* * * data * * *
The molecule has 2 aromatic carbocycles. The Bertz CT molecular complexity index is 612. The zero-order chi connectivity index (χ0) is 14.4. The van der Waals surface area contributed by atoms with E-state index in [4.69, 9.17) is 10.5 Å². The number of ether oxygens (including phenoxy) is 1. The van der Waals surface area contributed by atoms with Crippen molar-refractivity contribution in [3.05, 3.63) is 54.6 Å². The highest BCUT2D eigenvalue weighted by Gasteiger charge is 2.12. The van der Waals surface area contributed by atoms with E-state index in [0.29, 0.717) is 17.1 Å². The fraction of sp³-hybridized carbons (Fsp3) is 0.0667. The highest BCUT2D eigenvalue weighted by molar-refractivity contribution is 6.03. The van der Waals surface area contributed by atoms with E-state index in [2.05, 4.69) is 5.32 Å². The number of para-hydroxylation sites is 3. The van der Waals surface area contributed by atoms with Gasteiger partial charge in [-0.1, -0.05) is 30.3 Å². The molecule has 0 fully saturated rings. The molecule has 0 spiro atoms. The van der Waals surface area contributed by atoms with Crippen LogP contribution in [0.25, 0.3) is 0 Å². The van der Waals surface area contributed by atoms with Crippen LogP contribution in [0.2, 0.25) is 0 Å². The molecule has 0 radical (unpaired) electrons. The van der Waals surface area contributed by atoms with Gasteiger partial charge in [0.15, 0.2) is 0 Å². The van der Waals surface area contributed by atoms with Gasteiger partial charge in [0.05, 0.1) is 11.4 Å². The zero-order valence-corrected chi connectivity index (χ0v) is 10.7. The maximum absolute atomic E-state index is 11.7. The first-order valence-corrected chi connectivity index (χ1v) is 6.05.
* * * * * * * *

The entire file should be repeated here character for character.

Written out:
The molecule has 2 aromatic carbocycles. The Bertz CT molecular complexity index is 612. The zero-order chi connectivity index (χ0) is 14.4. The van der Waals surface area contributed by atoms with E-state index in [4.69, 9.17) is 10.5 Å². The number of ether oxygens (including phenoxy) is 1. The van der Waals surface area contributed by atoms with Crippen molar-refractivity contribution in [3.05, 3.63) is 54.6 Å². The highest BCUT2D eigenvalue weighted by Gasteiger charge is 2.12. The van der Waals surface area contributed by atoms with E-state index in [0.29, 0.717) is 17.1 Å². The fraction of sp³-hybridized carbons (Fsp3) is 0.0667. The highest BCUT2D eigenvalue weighted by molar-refractivity contribution is 6.03. The van der Waals surface area contributed by atoms with E-state index in [2.05, 4.69) is 5.32 Å². The number of para-hydroxylation sites is 3. The van der Waals surface area contributed by atoms with Gasteiger partial charge in [-0.1, -0.05) is 30.3 Å². The molecule has 0 fully saturated rings. The molecule has 0 spiro atoms. The van der Waals surface area contributed by atoms with Crippen LogP contribution in [0.25, 0.3) is 0 Å². The van der Waals surface area contributed by atoms with Crippen LogP contribution in [0.2, 0.25) is 0 Å². The molecule has 0 radical (unpaired) electrons. The van der Waals surface area contributed by atoms with Gasteiger partial charge in [0.15, 0.2) is 0 Å². The van der Waals surface area contributed by atoms with Gasteiger partial charge in [0.05, 0.1) is 11.4 Å². The zero-order valence-corrected chi connectivity index (χ0v) is 10.7. The maximum absolute atomic E-state index is 11.7. The first-order valence-corrected chi connectivity index (χ1v) is 6.05.